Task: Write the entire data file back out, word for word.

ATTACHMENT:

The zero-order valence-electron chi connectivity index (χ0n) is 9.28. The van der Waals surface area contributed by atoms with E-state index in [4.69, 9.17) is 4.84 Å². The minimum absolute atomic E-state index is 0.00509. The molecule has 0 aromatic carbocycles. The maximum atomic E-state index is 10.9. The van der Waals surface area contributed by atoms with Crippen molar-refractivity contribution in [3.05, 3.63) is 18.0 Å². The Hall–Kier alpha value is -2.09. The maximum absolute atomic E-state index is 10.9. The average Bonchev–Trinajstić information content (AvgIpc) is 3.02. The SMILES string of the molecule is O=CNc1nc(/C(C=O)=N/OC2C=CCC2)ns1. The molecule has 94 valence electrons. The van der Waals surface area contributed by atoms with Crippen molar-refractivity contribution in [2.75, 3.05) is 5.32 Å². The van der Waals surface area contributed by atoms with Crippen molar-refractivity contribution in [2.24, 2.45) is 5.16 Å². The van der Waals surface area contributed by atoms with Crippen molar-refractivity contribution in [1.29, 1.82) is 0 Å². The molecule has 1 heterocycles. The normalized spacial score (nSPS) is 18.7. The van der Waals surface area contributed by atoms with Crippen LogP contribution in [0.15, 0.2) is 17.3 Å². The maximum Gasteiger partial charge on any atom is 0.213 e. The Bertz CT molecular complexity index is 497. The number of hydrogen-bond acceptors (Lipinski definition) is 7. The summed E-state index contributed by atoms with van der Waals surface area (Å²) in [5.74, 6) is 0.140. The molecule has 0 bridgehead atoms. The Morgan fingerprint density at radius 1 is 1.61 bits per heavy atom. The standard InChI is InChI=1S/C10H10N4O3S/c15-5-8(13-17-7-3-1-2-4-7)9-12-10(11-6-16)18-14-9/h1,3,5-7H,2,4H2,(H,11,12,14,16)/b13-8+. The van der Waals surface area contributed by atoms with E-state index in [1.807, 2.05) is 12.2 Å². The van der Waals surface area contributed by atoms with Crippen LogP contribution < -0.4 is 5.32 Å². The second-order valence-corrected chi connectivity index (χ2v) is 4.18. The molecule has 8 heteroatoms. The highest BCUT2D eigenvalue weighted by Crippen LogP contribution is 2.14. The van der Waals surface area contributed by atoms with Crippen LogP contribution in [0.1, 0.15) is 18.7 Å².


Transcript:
The zero-order valence-electron chi connectivity index (χ0n) is 9.28. The van der Waals surface area contributed by atoms with E-state index in [4.69, 9.17) is 4.84 Å². The minimum absolute atomic E-state index is 0.00509. The molecule has 0 aromatic carbocycles. The maximum atomic E-state index is 10.9. The van der Waals surface area contributed by atoms with Crippen molar-refractivity contribution in [3.05, 3.63) is 18.0 Å². The Hall–Kier alpha value is -2.09. The maximum absolute atomic E-state index is 10.9. The average Bonchev–Trinajstić information content (AvgIpc) is 3.02. The SMILES string of the molecule is O=CNc1nc(/C(C=O)=N/OC2C=CCC2)ns1. The molecule has 94 valence electrons. The van der Waals surface area contributed by atoms with Crippen molar-refractivity contribution in [2.75, 3.05) is 5.32 Å². The van der Waals surface area contributed by atoms with Crippen molar-refractivity contribution in [2.24, 2.45) is 5.16 Å². The van der Waals surface area contributed by atoms with Crippen molar-refractivity contribution in [1.29, 1.82) is 0 Å². The molecule has 1 heterocycles. The normalized spacial score (nSPS) is 18.7. The van der Waals surface area contributed by atoms with Crippen LogP contribution in [0.15, 0.2) is 17.3 Å². The maximum Gasteiger partial charge on any atom is 0.213 e. The Bertz CT molecular complexity index is 497. The number of hydrogen-bond acceptors (Lipinski definition) is 7. The summed E-state index contributed by atoms with van der Waals surface area (Å²) in [5.74, 6) is 0.140. The molecule has 0 bridgehead atoms. The Morgan fingerprint density at radius 1 is 1.61 bits per heavy atom. The standard InChI is InChI=1S/C10H10N4O3S/c15-5-8(13-17-7-3-1-2-4-7)9-12-10(11-6-16)18-14-9/h1,3,5-7H,2,4H2,(H,11,12,14,16)/b13-8+. The van der Waals surface area contributed by atoms with E-state index in [1.807, 2.05) is 12.2 Å². The van der Waals surface area contributed by atoms with Crippen LogP contribution < -0.4 is 5.32 Å². The second-order valence-corrected chi connectivity index (χ2v) is 4.18. The molecule has 8 heteroatoms. The highest BCUT2D eigenvalue weighted by Crippen LogP contribution is 2.14. The van der Waals surface area contributed by atoms with Crippen LogP contribution in [0.1, 0.15) is 18.7 Å².